Tuesday, October 30, 2007


There's a story that I need to tell along with this Barmbrack recipe. Maybe it's just a lesson in modernity. At any rate, I'm going to share it even though I suspect I'm overreacting.

When all was said and done with the Barmbracks (and it was quite a bit of work, making my own candied peel and a three-rise bread without the benefit of a working stand mixer) I ended up tossing them out. Yes, that's right-I threw them into the dustbin. Why?

I used what are the traditional charms for a Barmbrack, wrapped well in parchment to prevent choking. What I didn't anticipate (and really, I've never heard of this being an issue before) was the button giving off very strong fumes once the cake was cut. I dug out the paper packet and unwrapped it. Although the button was intact (the breads only reach an internal temperature of 200 degrees F whilst baking-a fact I verified with the instant read thermometer) I was immediately dizzied by the fumes-from a tiny hard plastic button-to the point of feeling my legs get heavy like I was about to faint. I've never had that happen before-I think my clothes dryer gets hotter than that. Like an idiot, I took a bite of the bread to see if it tasted funny (it didn't, but if I should die mysteriously in the next couple of days, we should probably assume it was the Barmbrack).

Obviously, I thought I'd gone mad. I tore open the cake that was baked without charms and sure enough-no odour. I went back to the other bread and whoa, there it was again, still not fully dissipated. I realise I'm pretty sensitive to odours, but this was unmistakably chemical in nature. Since they all baked in the same oven, I decided to err on the side of caution and pitch them.

So. If you're determined to bake charms into your Barmbrack, either skip the button or find a metal one as the materials being used to make plastic buttons these days obviously break down at much lower temperature than those in the past.

Otherwise, it was a lovely looking bread/cake. I'm kind of sorry we won't get to enjoy it.

You Will Need:

7 cups sifted, all purpose flour (you may need up to a cup more)

2 teaspoons ground allspice

1 1/2 teaspoons salt

1 cup sugar

4 1/2 teaspoons granulated yeast

1 1/2 cup milk warmed with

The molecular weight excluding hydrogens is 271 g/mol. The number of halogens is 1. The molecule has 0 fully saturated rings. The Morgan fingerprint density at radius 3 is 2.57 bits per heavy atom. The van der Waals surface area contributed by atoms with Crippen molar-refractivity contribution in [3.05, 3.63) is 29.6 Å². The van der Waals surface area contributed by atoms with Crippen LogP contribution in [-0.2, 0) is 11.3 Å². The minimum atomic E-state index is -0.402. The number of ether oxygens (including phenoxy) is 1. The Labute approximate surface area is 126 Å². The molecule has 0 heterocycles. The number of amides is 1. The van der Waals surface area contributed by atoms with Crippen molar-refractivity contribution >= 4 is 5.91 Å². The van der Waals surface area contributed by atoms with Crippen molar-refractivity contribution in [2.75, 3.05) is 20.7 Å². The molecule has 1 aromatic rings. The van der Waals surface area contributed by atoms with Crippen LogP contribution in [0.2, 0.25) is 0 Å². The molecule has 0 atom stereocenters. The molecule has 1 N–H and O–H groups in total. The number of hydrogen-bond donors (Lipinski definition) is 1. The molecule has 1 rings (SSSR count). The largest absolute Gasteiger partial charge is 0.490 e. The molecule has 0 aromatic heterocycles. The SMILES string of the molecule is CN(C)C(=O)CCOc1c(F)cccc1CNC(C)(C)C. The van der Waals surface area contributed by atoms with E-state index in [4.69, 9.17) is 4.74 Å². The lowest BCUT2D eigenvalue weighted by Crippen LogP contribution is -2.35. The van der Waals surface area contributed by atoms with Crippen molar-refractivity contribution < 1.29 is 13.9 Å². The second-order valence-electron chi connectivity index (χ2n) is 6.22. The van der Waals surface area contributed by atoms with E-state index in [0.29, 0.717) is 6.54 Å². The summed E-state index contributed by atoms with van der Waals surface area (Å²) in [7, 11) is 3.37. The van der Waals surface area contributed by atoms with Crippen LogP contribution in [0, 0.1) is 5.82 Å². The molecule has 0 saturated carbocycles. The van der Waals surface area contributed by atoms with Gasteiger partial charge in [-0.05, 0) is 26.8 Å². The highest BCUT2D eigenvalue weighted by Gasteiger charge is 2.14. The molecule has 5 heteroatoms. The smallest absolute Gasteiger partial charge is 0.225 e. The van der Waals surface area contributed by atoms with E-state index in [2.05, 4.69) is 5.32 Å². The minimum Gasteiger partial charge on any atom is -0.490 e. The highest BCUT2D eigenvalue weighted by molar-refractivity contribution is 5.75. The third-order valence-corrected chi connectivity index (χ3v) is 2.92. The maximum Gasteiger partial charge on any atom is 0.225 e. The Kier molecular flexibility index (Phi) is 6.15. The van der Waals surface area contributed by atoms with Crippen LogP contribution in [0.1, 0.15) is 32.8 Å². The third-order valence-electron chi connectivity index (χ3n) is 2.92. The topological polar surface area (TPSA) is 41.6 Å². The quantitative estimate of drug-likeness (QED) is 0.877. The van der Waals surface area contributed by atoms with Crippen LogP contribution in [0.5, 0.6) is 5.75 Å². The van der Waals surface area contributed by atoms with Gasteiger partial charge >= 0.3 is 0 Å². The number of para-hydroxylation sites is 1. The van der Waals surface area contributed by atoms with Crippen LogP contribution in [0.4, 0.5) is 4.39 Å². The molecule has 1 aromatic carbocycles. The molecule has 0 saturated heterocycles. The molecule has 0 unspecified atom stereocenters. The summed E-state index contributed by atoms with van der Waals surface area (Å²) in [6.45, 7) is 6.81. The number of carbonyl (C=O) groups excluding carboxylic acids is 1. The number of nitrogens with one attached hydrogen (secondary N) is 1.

1 1/2 cups water

6 tablespoons butter

2 1/2 cups raisins

3/4 cup dried currants

3/4 cup chopped orange peel

Sift together the flour, allspice, salt and sugar in a large bowl. Dissolve the yeast in 1/2 of the water/milk mixture. Add yeast to dry ingredients and then add the rest of the liquid. It will be sticky. Begin adding flour until it is able to be kneaded and is somewhat smooth. The dough can remain somewhat sticky, it certainly shouldn't be too dry.

Place in a greased bowl, turn once to coat, cover and let rise two hours or until doubled in bulk.

Turn the dough out on a floured board and flatten into a round. Place the butter, cut up into chunks and the fruits on top in a layer. Fold it in half and begin working the fruit and butter into the dough. This will seem like an impossible mess, but be patient and squeeze it in small bits at a time. Eventually it will all be incorporated. Return the dough to the bowl, cover again and let rise another 45 minutes.

Divide the dough in 3 parts. If you're going to use charms, wrap them and insert them into the dough at this point. Place in well-buttered 9x5x3 bread tins. Cover with a towel and let rise again until they top the pans.

Preheat the oven to 450 degrees. Place the breads in the oven and immediately reduce the heat to 425 degrees F. After 30 minutes. reduce the heat to 400 and continue baking another 10-15 minutes. In the last five minutes (or thereabouts) make a sugar syrup of 1/4 cup sugar and 1/4 cup water. Brush this atop the Barmbracks and return to the oven to finish baking.

Breads are done when they read 200 degrees with an instant read thermometer, or when very dark, almost burnt looking and hollow sounding. Cool on racks.

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